How drug shortages will shape the death penalty debate
For decades, the typical lethal injection used a so-called cocktail of an anesthetic, a paralytic agent and potassium chloride. The method was adopted in the '80s as a less jarring alternative to the electric chair.
But supplies of the drugs have dwindled over the past few years, leading states to try different methods: from single-drug injections to different anesthetics and barbiturates.
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That shortage was driven in part by the European Union, which outlawed the export of certain drugs used in lethal injections on ethical grounds.
The drugs that states have used instead have come under increased scrutiny after a handful of executions where the prisoner seemed to suffer. The issue even made it to the Supreme Court where it was ruled the drug did not violate the Constitution.
That decision centered on Oklahoma's use of the drug midazolam — the anesthetic used in the botched execution of Clayton Lockett in 2014.
The court ultimately decided the drug can still be used in executions because it didn't cause Lockett's apparent suffering. But four justices dissented, and some even called the constitutionality of the death penalty into question.
Justice Stephen Breyer argued executions could constitute cruel and unusual punishment, writing, "I believe it highly likely that the death penalty violates the Eighth Amendment."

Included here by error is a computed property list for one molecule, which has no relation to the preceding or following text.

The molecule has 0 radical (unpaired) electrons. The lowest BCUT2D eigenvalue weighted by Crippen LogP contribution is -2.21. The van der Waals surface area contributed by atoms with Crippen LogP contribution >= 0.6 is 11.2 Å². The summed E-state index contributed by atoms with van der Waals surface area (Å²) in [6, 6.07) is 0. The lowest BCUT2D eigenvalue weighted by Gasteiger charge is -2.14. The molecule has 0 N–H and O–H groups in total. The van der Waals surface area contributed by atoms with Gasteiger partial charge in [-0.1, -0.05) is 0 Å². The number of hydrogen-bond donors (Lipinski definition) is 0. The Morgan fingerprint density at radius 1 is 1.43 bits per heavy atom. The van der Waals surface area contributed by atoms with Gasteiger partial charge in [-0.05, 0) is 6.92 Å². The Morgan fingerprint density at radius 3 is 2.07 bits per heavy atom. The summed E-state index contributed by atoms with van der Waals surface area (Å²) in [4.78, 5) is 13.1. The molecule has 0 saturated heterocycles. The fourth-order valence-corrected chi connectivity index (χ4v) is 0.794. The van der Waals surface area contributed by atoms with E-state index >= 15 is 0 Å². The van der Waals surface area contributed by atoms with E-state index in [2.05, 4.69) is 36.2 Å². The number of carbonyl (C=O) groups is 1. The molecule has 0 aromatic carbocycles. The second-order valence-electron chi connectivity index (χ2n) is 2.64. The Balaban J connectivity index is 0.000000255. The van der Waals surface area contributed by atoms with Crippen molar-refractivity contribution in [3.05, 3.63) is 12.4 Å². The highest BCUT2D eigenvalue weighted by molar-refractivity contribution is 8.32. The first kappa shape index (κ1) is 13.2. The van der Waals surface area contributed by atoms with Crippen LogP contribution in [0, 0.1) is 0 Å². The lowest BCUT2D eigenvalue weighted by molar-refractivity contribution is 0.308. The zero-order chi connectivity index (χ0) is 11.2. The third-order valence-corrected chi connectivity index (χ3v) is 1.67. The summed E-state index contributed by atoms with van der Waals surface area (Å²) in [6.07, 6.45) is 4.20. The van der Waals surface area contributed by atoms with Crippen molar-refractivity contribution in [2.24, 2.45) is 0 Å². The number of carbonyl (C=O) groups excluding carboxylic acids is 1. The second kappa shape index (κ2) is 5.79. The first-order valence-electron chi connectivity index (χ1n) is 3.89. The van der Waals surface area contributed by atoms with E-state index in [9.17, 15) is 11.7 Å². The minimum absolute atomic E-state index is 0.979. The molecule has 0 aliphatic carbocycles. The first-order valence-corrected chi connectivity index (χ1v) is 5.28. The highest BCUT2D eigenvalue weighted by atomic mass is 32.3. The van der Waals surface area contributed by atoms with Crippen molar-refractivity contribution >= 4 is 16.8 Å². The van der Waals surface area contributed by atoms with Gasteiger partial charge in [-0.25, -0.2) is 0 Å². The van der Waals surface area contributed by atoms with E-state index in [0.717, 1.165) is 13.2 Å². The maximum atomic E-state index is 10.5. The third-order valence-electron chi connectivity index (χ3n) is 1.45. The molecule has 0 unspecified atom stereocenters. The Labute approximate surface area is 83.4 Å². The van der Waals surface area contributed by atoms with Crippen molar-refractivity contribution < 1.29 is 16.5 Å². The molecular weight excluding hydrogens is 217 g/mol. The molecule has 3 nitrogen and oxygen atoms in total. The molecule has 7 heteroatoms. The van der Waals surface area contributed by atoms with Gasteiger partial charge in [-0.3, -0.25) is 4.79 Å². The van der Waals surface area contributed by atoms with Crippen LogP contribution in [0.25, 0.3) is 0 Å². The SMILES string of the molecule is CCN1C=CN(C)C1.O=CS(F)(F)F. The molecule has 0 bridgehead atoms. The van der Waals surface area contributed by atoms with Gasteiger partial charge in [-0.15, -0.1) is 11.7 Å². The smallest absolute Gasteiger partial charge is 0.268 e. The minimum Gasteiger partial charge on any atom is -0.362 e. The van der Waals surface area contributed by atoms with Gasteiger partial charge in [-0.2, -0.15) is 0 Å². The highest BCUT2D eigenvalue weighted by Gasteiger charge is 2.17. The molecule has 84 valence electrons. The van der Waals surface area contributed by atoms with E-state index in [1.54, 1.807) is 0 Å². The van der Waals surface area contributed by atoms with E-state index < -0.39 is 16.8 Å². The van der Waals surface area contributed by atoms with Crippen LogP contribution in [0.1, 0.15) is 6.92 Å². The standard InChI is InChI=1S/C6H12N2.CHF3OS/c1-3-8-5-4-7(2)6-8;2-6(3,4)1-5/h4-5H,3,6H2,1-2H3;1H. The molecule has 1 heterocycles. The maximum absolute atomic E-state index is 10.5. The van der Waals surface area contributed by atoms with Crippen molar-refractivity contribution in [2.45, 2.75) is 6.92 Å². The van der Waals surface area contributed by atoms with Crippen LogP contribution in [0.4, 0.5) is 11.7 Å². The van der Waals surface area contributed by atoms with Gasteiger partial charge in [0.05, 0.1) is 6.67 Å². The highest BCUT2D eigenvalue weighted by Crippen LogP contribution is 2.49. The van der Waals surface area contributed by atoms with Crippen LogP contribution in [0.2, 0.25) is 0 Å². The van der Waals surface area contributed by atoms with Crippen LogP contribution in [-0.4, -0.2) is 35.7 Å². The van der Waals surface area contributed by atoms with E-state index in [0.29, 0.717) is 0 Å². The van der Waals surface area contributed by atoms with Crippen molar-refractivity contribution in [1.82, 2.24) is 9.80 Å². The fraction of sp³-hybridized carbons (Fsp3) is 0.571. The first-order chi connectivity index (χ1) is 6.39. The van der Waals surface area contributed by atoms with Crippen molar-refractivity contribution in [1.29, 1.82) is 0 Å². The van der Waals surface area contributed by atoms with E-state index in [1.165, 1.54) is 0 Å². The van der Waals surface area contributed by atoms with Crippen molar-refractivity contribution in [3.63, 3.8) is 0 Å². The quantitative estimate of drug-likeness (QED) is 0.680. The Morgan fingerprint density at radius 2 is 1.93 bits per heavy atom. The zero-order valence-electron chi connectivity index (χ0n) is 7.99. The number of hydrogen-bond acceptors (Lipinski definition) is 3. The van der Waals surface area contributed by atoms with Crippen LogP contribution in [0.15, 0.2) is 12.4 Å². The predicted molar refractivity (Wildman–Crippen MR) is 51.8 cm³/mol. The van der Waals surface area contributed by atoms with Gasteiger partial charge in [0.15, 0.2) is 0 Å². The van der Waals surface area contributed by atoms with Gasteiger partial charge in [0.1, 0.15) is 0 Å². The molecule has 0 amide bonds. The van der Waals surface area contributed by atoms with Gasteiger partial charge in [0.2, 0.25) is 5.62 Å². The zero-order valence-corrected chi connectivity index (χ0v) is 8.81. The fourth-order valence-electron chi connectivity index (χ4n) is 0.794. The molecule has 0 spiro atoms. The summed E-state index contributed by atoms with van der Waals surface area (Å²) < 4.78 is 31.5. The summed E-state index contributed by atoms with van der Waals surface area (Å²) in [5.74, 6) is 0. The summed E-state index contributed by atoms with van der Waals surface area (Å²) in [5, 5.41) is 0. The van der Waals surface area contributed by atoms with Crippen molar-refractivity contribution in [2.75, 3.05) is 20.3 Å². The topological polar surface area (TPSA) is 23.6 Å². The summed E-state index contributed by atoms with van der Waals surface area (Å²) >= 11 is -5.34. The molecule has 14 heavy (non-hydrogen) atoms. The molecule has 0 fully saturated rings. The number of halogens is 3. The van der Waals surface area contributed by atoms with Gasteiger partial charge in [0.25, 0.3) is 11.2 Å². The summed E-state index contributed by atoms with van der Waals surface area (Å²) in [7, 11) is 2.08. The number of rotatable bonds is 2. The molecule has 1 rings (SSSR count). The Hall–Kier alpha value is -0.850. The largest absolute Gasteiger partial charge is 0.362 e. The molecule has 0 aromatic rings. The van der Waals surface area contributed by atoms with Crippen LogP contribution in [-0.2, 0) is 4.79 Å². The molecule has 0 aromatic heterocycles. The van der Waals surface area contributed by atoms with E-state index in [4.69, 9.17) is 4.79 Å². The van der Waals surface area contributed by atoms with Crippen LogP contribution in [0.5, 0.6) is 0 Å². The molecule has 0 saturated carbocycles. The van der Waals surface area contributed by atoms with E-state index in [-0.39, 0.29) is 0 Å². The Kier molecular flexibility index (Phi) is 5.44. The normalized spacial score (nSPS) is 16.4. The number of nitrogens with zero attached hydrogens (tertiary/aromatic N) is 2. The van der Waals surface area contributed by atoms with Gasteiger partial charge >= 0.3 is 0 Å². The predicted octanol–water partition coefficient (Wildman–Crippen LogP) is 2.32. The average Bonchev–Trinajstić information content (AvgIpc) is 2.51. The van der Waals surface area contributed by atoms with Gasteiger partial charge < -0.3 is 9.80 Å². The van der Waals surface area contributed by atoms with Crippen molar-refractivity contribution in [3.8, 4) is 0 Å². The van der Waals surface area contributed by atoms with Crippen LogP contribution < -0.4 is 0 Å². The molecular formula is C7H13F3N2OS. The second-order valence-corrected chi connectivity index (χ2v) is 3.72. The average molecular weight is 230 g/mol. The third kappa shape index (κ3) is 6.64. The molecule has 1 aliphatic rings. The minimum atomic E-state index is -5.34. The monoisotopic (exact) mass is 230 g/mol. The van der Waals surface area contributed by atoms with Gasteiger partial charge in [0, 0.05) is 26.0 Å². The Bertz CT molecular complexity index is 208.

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Justice Sonia Sotomayor emphasized the uncertain position drug shortages have left states in, too: "The questions before us are especially important now, given States' increasing reliance on new and scientifically untested methods of execution."
The alternatives to lethal injection, from firing squads to gas chambers to the electric chair, are broadly seen as more brutal, and their use could bring more constitutional scrutiny from the court.
SEE MORE DEATH PENALTY COVERAGE: Looking at the pros and cons in the death penalty debate
The shortage of drugs is also mirrored by shrinking public support. A majority of Americans still approve of the death penalty, but that support has steadily decreased over the past two decades: down to 56 percent in favor in 2015, from 78 percent in 1996, according to Pew Research Center polls.
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